“Sir, I can understand me, but Dawn …” He didn’t question the points. Doing that would cost him more.
“Are you suggesting detention with me is worse than with Filch, Daniel?”
Dan was smart enough not to answer that question.
The first thing she noticed was the orchestra playing full bore inside her skull.
Then she felt the pain.
Oh, the pain.
Dawn couldn’t remember her head hurting so much.
“Shhh. Don’t talk, Dawnie. It’ll just make it worse.”
“Uhhh…” She gingerly lifted her arms and pressed her palms to the side of her head. Now the orchestra was playing the 1812 Overture inside it, and they had the real cannons. She was so not loving it. She cracked an eye open and felt the world spin, forcing her to jam it shut again. Her stomach lurched and she gagged, but she had nothing left to throw up.
Somebody rested a cool towel on her head. She would have kissed them if she could have sat up or opened her eyes.
Willow had to work hard not to chuckle. Dawn’s skin had faded to a sickly green, and she knew the girl was not in for a pleasant Saturday. It was one of the reasons she restricted herself to one glass of wine a night. The others had more to do with black magic and Angry Drunk Willow than anything else.
“She’ll be fine, dear,” Madame Pomfrey said, puttering about behind Willow. “A little too much to drink isn’t fatal. I could give her something to help it, but Professor Snape instructed me not to.”
Willow spun around, eyes wide and mouth agape.
“He said they would have to suffer the consequences of their indulgences. Part of their punishment, it seems.”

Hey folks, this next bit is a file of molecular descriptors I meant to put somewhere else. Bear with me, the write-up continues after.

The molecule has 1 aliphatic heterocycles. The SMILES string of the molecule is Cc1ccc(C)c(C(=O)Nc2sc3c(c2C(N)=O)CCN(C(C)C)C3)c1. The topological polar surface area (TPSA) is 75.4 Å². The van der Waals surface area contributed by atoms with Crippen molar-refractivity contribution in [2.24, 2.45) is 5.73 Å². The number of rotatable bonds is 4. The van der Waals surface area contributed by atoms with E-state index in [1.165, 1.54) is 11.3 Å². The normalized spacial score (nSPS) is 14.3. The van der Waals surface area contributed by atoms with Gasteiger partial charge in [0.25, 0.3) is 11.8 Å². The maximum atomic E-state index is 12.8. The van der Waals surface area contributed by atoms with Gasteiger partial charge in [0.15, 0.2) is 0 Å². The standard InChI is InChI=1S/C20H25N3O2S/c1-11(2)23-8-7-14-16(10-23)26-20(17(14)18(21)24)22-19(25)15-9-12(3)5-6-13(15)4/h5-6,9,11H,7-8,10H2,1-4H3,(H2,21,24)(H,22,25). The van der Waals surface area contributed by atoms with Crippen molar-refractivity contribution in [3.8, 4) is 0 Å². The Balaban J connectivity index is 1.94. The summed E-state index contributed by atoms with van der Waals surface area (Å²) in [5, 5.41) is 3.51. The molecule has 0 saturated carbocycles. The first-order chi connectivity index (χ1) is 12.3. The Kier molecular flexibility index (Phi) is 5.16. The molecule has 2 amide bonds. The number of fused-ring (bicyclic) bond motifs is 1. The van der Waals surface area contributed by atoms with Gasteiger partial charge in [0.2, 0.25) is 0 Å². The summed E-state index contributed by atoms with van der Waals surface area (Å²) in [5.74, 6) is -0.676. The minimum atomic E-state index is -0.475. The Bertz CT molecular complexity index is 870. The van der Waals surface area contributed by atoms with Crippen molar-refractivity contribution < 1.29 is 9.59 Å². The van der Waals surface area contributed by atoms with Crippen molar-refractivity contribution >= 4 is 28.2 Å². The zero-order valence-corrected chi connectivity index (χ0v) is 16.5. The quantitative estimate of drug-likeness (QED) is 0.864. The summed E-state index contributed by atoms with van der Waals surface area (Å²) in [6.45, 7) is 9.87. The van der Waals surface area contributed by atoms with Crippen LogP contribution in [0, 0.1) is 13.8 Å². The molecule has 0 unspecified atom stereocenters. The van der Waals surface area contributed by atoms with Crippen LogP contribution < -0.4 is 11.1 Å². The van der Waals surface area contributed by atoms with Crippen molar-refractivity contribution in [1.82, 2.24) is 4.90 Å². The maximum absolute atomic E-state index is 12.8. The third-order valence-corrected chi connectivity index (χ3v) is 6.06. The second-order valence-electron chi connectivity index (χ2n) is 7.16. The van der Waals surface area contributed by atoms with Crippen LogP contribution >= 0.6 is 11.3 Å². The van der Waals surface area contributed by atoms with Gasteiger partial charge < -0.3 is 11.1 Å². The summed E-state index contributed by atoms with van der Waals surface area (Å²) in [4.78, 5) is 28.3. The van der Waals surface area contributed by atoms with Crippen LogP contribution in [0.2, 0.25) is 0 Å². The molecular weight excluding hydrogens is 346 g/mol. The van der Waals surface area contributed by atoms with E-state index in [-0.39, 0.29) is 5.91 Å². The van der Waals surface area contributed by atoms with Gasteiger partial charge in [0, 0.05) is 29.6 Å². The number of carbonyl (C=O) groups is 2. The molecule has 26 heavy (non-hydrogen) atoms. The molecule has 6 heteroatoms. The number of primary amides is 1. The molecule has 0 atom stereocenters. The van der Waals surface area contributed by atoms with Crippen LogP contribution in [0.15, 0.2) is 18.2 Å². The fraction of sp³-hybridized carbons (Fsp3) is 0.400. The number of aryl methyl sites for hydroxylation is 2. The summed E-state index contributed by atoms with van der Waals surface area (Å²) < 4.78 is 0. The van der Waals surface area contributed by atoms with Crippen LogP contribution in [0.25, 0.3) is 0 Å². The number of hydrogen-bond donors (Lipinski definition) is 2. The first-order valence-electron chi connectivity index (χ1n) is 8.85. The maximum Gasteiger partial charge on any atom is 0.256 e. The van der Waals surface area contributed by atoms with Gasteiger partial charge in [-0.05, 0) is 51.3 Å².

Fuming, Willow ordered Madame Pomfrey to give Dawn the hangover remedy right away.
“But Professor Snape …”
“Me and the Potions Master are gonna have a little chat. Before that, though, she gets the healing stuff. If the others come by, give it to them, too, and if he gets all uppity with you, send him to me, okay?”
“Oh, I can handle Severus, young lady. I just can’t violate an order from a Professor about student punishment.” Pomfrey smiled conspiratorially and shrugged. “Of course, the Headmaster says that if another Professor contradicts him …”
“You’re welcome, my dear.”
She reached into one of the cabinets and pulled out a tube of pink liquid, which she poured into a glass and handed to Willow.
“Here, Dawnie. Drink this.” She tipped the glass into Dawn’s mouth. The younger girl drank it down and promptly fell asleep.
“She’ll sleep for a few hours now, but when she wakes up she’ll be right as rain.”
Willow watched Dawn sleep for a few minutes, then she got up and left. She had to see a man about a girl.
Sirius’ eyebrows drew together in a frown. Harry and Ron leaned forward in their chairs in front of the staff fire, watching his disembodied head float in the flames while they waited for an answer.
“I don’t know, Harry. It doesn’t seem like the kind of thing I really want to give the Headmaster. I mean, sure, Dumbledore’s okay, but what about the next guy? What if it was someone like that woman in your fifth year?”
Ron nodded. “S’a good point, mate.”
“Yeah, but … the other thing?”
“Other thing?” Sirius asked.
“Well, it’s … um …” Harry paused, knowing that the fireplace wasn’t secure enough for this. “D’you have any floo powder? This is something that’s better to talk about in person.”
“Alright. I’ll come through. Step back a bit.”
Ron rose and pulled his chair away from the fire awkwardly; Harry rolled back a few feet. The head vanished, and a moment later the fire turned green. A moment after that, Sirius arrived with a thunk; his hand shot out to steady himself on the stonework.